Posted by Jamie Oberdick on 09/20 at 08:03 AM
Even this late in the season, you probably still have tomatoes in your garden, and if you’re not a gardener, probably still see good-looking tomatoes at farmers markets. If you are a serious tomato-lover, you’ve turned them into sauce, whipped up some salsa, canned them, frozen them, made some sort of pasta, made tomato salad, etc. You may think, like I did, that you’ve tried just about every use for those wonderful globes of deliciousness. But, I can recommend one way to use tomatoes that is positively amazing and yes, a revelation of flavor—slow-roasting them.
When done, slow-roasted tomatoes look sort of nasty, like the sun-dried tomato’s ugly cousin. However, they more than make up for it with an intense tomato flavor that’s not unlike sun-dried tomatoes, minus the tough consistency. These tomatoes can be served as an appetizer with some sliced baguettes and romano cheese, run through a food processor to make an incredible sauce, or snacked on by their delicious selves.
Slow-roasting is also incredibly easy and only takes a few steps:
Step 1: Preheat oven to 275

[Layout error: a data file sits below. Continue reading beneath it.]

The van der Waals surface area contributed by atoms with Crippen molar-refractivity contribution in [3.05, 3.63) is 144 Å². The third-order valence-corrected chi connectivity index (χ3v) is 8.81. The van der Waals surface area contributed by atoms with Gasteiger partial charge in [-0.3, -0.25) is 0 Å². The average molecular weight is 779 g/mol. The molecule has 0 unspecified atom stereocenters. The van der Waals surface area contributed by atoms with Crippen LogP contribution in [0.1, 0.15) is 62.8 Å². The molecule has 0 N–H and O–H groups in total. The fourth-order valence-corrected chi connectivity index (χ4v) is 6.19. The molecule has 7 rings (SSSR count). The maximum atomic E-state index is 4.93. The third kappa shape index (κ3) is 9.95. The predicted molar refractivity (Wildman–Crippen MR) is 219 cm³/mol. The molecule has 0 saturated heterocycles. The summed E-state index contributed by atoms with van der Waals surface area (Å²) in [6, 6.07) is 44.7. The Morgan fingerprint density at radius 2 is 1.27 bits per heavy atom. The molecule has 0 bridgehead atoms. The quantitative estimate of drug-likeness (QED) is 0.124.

Step 2: Take tomatoes, remove tops, and if they are plum or equivalent, slice in half LONGWAYS (as in, not across the tomato’s equator). If they are beefsteaks, slice roughly 1/2” thick (in this case, across their equator).
Step 3: Cover a cookie sheet with foil, then grease it with olive oil. Spraying it is a good way to do this. Then place tomatoes on a single layer, then spray tomatoes with olive oil (if you don’t want to use supermarket canned spray oil, you can purchase an oil sprayer at any kitchen store).
Step 4: Season how you like it. If you are freezing for later recipes, I recommend just sprinkling with sea salt. If you are serving immediately, coarsely chopped garlic, fresh ground black pepper, and sea salt are nice toppings. Really, slow-roasted tomatoes can stand on their own and don’t need any help.
Step 5: Roast for about two hours, then remove from oven. Serve immediately, refrigerate for up to three days, or freeze for later use.
Seriously…give this a try. They are quite tasty.
Author: Jamie Oberdick
Bio: Editor, Local Food Journey | Passionate about supporting local food in Central PA
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